Additional licenses and permits may be required by state and local governments. State and local governments regulate the food service industry pursuant to their local health departments, with guidance from the Federal Food and Drug Administration (FDA). Additional permits apply to the sale of alcoholic beverages. Many localities also have environmental regulations for restaurants. The FDA provides links to all State regulatory bodies that govern retail food safety.
Restaurant Industry Certifications
In the competitive restaurant business, certifications can show your competence and set you apart. Whether you are climbing up the management ladder or working on your culinary skills, there are certification programs that can assist you in attaining your goals. In addition to highlighting skills, certifications also highlight the food safety of the restaurant establishment. Most certification programs are through restaurant industry trade associations and/or their educational affiliates.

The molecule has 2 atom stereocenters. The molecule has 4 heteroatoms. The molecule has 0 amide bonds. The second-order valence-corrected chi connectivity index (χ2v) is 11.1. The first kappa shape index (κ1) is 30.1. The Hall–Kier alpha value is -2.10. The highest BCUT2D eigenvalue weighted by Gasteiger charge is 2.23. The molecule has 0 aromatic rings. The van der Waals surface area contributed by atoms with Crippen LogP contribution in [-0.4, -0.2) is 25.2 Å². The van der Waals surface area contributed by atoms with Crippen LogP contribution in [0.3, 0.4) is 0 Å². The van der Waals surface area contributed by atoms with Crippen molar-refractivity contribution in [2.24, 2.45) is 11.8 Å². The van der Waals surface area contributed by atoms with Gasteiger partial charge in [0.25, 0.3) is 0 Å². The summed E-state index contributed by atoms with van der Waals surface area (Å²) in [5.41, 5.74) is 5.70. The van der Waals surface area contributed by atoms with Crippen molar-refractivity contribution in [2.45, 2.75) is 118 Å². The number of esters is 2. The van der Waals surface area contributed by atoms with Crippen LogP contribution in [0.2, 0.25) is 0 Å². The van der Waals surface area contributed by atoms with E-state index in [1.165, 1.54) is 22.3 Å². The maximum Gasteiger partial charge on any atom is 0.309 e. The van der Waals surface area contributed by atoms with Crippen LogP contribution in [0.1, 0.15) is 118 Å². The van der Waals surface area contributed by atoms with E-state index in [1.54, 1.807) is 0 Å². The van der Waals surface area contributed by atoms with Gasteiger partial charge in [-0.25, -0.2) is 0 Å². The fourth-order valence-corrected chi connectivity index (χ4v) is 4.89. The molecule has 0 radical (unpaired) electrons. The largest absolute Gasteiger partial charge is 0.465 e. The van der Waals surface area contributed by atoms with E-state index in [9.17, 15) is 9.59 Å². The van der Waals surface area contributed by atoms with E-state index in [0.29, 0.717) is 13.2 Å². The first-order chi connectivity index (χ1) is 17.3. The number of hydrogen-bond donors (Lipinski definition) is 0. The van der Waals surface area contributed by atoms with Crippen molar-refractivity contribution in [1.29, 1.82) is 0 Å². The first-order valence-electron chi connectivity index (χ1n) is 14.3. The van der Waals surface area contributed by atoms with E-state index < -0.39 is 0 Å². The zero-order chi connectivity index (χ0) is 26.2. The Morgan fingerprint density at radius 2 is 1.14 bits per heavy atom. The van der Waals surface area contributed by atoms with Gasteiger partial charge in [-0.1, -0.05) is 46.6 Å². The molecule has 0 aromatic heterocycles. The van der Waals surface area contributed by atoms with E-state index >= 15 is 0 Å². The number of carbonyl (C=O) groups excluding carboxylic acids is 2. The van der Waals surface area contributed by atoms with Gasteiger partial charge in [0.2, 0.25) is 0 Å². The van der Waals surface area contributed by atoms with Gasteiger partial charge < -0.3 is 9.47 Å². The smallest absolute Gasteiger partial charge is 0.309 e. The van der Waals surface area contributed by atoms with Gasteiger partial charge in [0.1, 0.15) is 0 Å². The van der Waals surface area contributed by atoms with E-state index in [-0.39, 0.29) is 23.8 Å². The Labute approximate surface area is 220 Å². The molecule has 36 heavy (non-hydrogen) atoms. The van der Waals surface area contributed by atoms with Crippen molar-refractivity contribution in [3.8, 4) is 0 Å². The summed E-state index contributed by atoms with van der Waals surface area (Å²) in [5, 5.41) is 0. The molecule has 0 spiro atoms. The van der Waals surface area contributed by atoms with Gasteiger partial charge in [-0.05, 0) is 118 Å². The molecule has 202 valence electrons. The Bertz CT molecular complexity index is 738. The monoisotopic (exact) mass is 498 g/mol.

The American Culinary Federation (ACF) offers 14 different certifications, from entry levels to experts. Among the most sought after designations are the Certified Executive Chef, Certified Pastry Chef and Certified Master Chef.
- Certified Executive Chef: This certification
indicates the holder is the head of a foodservice operation
or restaurant. He or she understands current nutrition
standards as well as government food safety and sanitation